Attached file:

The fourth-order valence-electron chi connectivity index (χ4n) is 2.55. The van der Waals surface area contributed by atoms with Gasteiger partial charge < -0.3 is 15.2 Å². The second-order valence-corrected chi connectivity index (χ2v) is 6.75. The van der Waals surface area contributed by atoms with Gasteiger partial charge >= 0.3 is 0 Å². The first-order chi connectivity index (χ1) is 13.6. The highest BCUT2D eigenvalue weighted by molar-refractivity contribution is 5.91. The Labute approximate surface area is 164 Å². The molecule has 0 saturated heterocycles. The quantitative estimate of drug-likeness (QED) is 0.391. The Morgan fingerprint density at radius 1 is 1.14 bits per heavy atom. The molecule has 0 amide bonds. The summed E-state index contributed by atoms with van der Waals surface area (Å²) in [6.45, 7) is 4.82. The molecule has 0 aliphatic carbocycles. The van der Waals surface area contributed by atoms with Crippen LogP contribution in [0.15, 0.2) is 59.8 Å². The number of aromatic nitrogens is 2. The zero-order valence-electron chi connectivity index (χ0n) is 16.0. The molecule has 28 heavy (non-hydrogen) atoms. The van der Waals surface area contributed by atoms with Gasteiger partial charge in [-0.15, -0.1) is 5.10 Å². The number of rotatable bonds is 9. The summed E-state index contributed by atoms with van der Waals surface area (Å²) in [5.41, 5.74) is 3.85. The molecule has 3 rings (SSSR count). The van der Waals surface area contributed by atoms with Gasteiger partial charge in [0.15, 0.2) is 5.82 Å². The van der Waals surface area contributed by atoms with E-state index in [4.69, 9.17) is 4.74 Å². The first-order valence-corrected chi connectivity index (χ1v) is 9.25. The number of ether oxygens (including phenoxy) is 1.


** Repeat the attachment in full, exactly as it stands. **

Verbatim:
The fourth-order valence-electron chi connectivity index (χ4n) is 2.55. The van der Waals surface area contributed by atoms with Gasteiger partial charge < -0.3 is 15.2 Å². The second-order valence-corrected chi connectivity index (χ2v) is 6.75. The van der Waals surface area contributed by atoms with Gasteiger partial charge >= 0.3 is 0 Å². The first-order chi connectivity index (χ1) is 13.6. The highest BCUT2D eigenvalue weighted by molar-refractivity contribution is 5.91. The Labute approximate surface area is 164 Å². The molecule has 0 saturated heterocycles. The quantitative estimate of drug-likeness (QED) is 0.391. The Morgan fingerprint density at radius 1 is 1.14 bits per heavy atom. The molecule has 0 amide bonds. The summed E-state index contributed by atoms with van der Waals surface area (Å²) in [6.45, 7) is 4.82. The molecule has 0 aliphatic carbocycles. The van der Waals surface area contributed by atoms with Crippen LogP contribution in [0.15, 0.2) is 59.8 Å². The number of aromatic nitrogens is 2. The zero-order valence-electron chi connectivity index (χ0n) is 16.0. The molecule has 28 heavy (non-hydrogen) atoms. The van der Waals surface area contributed by atoms with Gasteiger partial charge in [-0.15, -0.1) is 5.10 Å². The number of rotatable bonds is 9. The summed E-state index contributed by atoms with van der Waals surface area (Å²) in [5.41, 5.74) is 3.85. The molecule has 3 rings (SSSR count). The van der Waals surface area contributed by atoms with Gasteiger partial charge in [0.15, 0.2) is 5.82 Å². The van der Waals surface area contributed by atoms with E-state index in [4.69, 9.17) is 4.74 Å². The first-order valence-corrected chi connectivity index (χ1v) is 9.25. The number of ether oxygens (including phenoxy) is 1.